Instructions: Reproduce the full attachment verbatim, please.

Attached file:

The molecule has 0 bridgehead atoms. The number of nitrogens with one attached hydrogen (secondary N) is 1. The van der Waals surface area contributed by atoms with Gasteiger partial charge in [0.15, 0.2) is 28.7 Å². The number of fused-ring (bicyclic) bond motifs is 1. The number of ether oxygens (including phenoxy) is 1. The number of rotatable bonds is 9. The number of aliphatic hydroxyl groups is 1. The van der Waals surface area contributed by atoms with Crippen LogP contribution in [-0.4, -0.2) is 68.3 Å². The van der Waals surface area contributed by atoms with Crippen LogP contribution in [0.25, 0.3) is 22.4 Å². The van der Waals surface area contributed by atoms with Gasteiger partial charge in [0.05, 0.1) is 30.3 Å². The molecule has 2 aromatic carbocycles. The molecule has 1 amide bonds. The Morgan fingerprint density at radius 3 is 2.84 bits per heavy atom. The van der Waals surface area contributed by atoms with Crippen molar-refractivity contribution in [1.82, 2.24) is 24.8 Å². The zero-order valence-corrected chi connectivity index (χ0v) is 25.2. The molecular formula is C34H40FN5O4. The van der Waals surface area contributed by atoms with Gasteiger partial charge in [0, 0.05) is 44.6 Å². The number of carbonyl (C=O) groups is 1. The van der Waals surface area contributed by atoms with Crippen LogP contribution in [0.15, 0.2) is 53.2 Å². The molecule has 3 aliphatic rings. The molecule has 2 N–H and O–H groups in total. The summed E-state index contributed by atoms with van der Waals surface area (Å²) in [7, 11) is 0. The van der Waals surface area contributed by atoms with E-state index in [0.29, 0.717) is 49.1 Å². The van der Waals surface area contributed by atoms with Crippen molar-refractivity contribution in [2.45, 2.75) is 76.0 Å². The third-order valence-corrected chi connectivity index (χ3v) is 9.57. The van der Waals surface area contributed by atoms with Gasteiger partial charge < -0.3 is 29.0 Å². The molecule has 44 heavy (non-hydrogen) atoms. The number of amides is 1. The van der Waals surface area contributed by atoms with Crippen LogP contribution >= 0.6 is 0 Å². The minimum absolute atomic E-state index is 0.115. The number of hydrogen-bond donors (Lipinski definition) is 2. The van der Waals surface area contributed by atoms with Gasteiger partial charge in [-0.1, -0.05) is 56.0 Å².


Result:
The molecule has 0 bridgehead atoms. The number of nitrogens with one attached hydrogen (secondary N) is 1. The van der Waals surface area contributed by atoms with Gasteiger partial charge in [0.15, 0.2) is 28.7 Å². The number of fused-ring (bicyclic) bond motifs is 1. The number of ether oxygens (including phenoxy) is 1. The number of rotatable bonds is 9. The number of aliphatic hydroxyl groups is 1. The van der Waals surface area contributed by atoms with Crippen LogP contribution in [-0.4, -0.2) is 68.3 Å². The van der Waals surface area contributed by atoms with Crippen LogP contribution in [0.25, 0.3) is 22.4 Å². The van der Waals surface area contributed by atoms with Gasteiger partial charge in [0.05, 0.1) is 30.3 Å². The molecule has 2 aromatic carbocycles. The molecule has 1 amide bonds. The Morgan fingerprint density at radius 3 is 2.84 bits per heavy atom. The van der Waals surface area contributed by atoms with Crippen molar-refractivity contribution in [1.82, 2.24) is 24.8 Å². The zero-order valence-corrected chi connectivity index (χ0v) is 25.2. The molecular formula is C34H40FN5O4. The van der Waals surface area contributed by atoms with Gasteiger partial charge in [0, 0.05) is 44.6 Å². The number of carbonyl (C=O) groups is 1. The van der Waals surface area contributed by atoms with Crippen LogP contribution in [0.15, 0.2) is 53.2 Å². The molecule has 3 aliphatic rings. The molecule has 2 N–H and O–H groups in total. The summed E-state index contributed by atoms with van der Waals surface area (Å²) in [7, 11) is 0. The van der Waals surface area contributed by atoms with E-state index in [0.29, 0.717) is 49.1 Å². The van der Waals surface area contributed by atoms with Crippen molar-refractivity contribution in [2.45, 2.75) is 76.0 Å². The third-order valence-corrected chi connectivity index (χ3v) is 9.57. The van der Waals surface area contributed by atoms with Gasteiger partial charge < -0.3 is 29.0 Å². The molecule has 44 heavy (non-hydrogen) atoms. The number of amides is 1. The van der Waals surface area contributed by atoms with Crippen LogP contribution >= 0.6 is 0 Å². The minimum absolute atomic E-state index is 0.115. The number of hydrogen-bond donors (Lipinski definition) is 2. The van der Waals surface area contributed by atoms with Gasteiger partial charge in [-0.1, -0.05) is 56.0 Å².